Sen.-Elect Alexander Anxious To Get Started

Posted on April 13, 2005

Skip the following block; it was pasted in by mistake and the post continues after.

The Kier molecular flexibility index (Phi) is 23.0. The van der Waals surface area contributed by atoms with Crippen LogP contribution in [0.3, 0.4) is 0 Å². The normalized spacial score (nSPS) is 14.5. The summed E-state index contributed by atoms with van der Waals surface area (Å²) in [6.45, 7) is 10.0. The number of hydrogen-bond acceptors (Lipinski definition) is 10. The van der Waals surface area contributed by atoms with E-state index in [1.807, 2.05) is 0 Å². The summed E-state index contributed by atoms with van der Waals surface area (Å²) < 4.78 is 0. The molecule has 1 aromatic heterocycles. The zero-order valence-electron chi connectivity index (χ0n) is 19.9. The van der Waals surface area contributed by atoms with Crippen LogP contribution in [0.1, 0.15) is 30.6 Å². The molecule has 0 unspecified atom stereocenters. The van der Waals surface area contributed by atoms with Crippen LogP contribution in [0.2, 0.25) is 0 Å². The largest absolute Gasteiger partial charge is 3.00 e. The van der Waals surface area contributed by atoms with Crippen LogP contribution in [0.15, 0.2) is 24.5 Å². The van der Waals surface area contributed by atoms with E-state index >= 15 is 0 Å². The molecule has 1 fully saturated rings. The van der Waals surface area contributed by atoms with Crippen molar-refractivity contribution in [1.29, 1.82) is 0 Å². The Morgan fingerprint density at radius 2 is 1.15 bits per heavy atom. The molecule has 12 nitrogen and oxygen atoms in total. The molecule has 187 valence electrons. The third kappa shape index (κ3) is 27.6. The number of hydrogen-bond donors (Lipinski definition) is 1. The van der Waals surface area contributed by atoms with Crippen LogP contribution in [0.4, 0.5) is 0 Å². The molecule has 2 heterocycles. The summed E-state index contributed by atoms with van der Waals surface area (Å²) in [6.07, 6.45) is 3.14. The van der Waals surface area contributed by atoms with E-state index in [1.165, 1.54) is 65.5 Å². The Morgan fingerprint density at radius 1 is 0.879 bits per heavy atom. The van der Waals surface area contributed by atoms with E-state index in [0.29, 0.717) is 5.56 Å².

Sensing an important moment in American history and an opportune time for Tennessee, Sen.-elect Lamar Alexander is anxious to get to work. Accompanied by Tennessee colleague and new Senate Majority Leader Bill Frist, Alexander will take the oath of office on Tuesday, succeeding retiring Sen. Fred Thompson. "I felt a few years ago that our politics were getting very trivial," Alexander said in an interview last week, "that we were more interested in making money as a country and the issues seemed small. "I don't feel that way today." His list of concerns is weighty. "We may be at war within a month after I am sworn in," he said. "We've got terrorism to deal with for the foreseeable future. We have serious problems in our state with clean air, health care and a lot of very difficult issues to grapple with." Calling them "serious times," Alexander said, "It is a privilege to serve our country and our state when so much is at stake." To prepare for his new role, the senator-elect resigned from nearly 20 corporate and nonprofit boards to avoid conflicts of interest. Some were lucrative, such as Nashville-based Education Networks of America, whose state software contract is under investigation. Most were charitable, such as the Museum of Appalachia in Norris. "The Senate ethics rules don't require resigning even from all corporate boards. They make some exceptions. But I am not going to make any. I think it is better to be completely free of affiliations," he said. Alexander seemed most disappointed in giving up the chairmanship of the Museum of Appalachia, an extensive collection of log cabins and frontier mementos organized by longtime friend John Rice Irwin. "But if I was chairman of the board, I couldn't help (the museum) as a senator," Alexander said. "If I am not chairman, I can help and I would like to." Alexander is excited about his first committee appointment - to the Senate Energy and Natural Resources Committee. "The issues that I care about are the same issues I have always cared about - better schools, better jobs, clean air, better roads," he said. "And the Energy and Natural Resources Committee covers almost all of those." The committee oversees the national park system, including the Great Smoky Mountains; the Energy Department, including the Oak Ridge National Laboratory; and the potential deregulation of the electric utility industry, including the Tennessee Valley Authority. Alexander, who was governor in the 1980s when his mentor Howard Baker Jr. was Senate majority leader, knows that Frist will have a "tremendous opportunity" to help Tennessee as the new Senate leader. He also knows that with the Republicans in rare majority control of the White House, House and Senate, Frist will have a host of national concerns on his plate. Alexander wants to help. "He may have less time to make calls on behalf of Tennessee interests, but every call he makes will have about five times as much clout," Alexander said. "So maybe I can do some of the footwork and make sure that our state takes advantage of his position." Meanwhile, his first priority will be "learning the ropes." Alexander, 62, is no stranger to Washington. He first came to the nation's capital in 1967 as an aide to then-newly elected Sen. Baker, now U.S. ambassador to Japan. He met his future wife, Honey, a former Senate aide herself, in Washington and served briefly in the Nixon White House. "I'm not new to Washington," he acknowledges. "But I don't have one day of experience as a United States senator." Thompson suggested Alexander's learning curve will be short. "He is going to be a leader in the United States Senate on the first day he walks in," Thompson said during the fall campaign. "He already is respected by the people there. They know him and they respect him." Though one of 10 new faces in the 100-member body, Alexander and fellow Republican newcomer Elizabeth Dole of North Carolina arrive with unique credentials. Both served in the Cabinet of former President Bush in the 1990s and both ran for president against his son in 2000. All bygones now, Alexander said of President George W. Bush, whose appearances in Tennessee last fall raised $1 million for Alexander's Senate campaign. "He is not the kind of person who dwells on things like that," Alexander said. "He knows that I respect him and that I look forward to being on his team. We have a good, easy, personal relationship." Embarking on his new job, Alexander said it will be important "to make sure I stay connected with the people who sent me here, Tennesseans." How will he do that? "The same way that I did when I was governor. I found that it helped to get out of the office a lot," he said. "I am going to make sure that our staff and I remember that we are ambassadors from Tennessee to Washington, and not ambassadors from Washington to Tennessee."